Ever walk into your favorite photo lab or drug store needing a roll of film and get confused by the large wall of yellow and green boxes behind the counter? You may ask yourself, Which film is right for me? Then proceed to buy the same roll of film you always buy. The real question is, Are all the film types nesscersary? The quick answer is yes. Prints or Slides? Black and White or Color? 100, 200, & 400 speed film, 12, 24, 36 exposures? Like the your choice of camera equipment your film choice will give you some creative control over your image.
The first decision prints or slides? Prints are easier to get developed and to view, they are quick inexpensive ways to get reprints and offer a wide latitude of exposure compensation to the person printing your image. Slides require a viewing device and take a little more time to get developed at the average store-front lab however, they do offer richer color saturation and easier storage and a longer shelve life.
Films ISO rating (speed) should be the most important part of your purchase decision. In simple terms the higher the ISO number the more light sensitive the film will be. If you intend to photograph your subject in low light situations than you need a high-speed film. If you are photographing in direct sunlight or direct flash then a slower speed is desired. Of course there are many exceptions to this rule, if you are photographing an outdoor sporting event in direct sunlight you may wish to use a high-speed film to stop the action. Keep in mind the faster a film the more grain you will see in your image. This is important if you intend to enlarge your images although, recent technology has given some great high-speed film recently you will still notice a difference between films. A quick word with regards to these films that claim to be all-in-one films, they are simply 800 speed films. Certain brands of films are known to have certain qualities, such as Kodak being good for the "cooler" colors and Fuji good for the "warmer" ones. I don't know how much of this is true however, I do know that most films today handles all colors quite well. Regarding the number of exposures, keep in mind that you will have to rewind lower numbers more often, (i.e. 72 exposures requires two rewinds from a 36 roll and 3 rewinds from a 24 roll and six rewinds from a 12 roll) this eats into your batteries. Another tip, don't delay developing your exposed roll of film, over time the image will start to breakdown if not developed.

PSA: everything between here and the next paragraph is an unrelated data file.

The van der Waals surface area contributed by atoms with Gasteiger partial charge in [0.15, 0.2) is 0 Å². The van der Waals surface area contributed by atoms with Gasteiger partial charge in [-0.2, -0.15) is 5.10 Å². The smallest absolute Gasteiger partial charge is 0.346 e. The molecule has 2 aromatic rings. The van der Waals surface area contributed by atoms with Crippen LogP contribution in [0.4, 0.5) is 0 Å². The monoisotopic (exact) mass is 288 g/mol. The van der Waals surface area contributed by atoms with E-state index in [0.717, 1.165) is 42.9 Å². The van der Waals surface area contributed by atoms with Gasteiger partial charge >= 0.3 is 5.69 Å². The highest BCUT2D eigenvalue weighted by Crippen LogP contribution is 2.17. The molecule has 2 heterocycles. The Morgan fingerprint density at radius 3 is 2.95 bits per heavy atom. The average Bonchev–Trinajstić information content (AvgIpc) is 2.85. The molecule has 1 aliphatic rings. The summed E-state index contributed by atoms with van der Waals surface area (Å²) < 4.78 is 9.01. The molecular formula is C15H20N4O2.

If you have any film related questions please email me at firstname.lastname@example.org.
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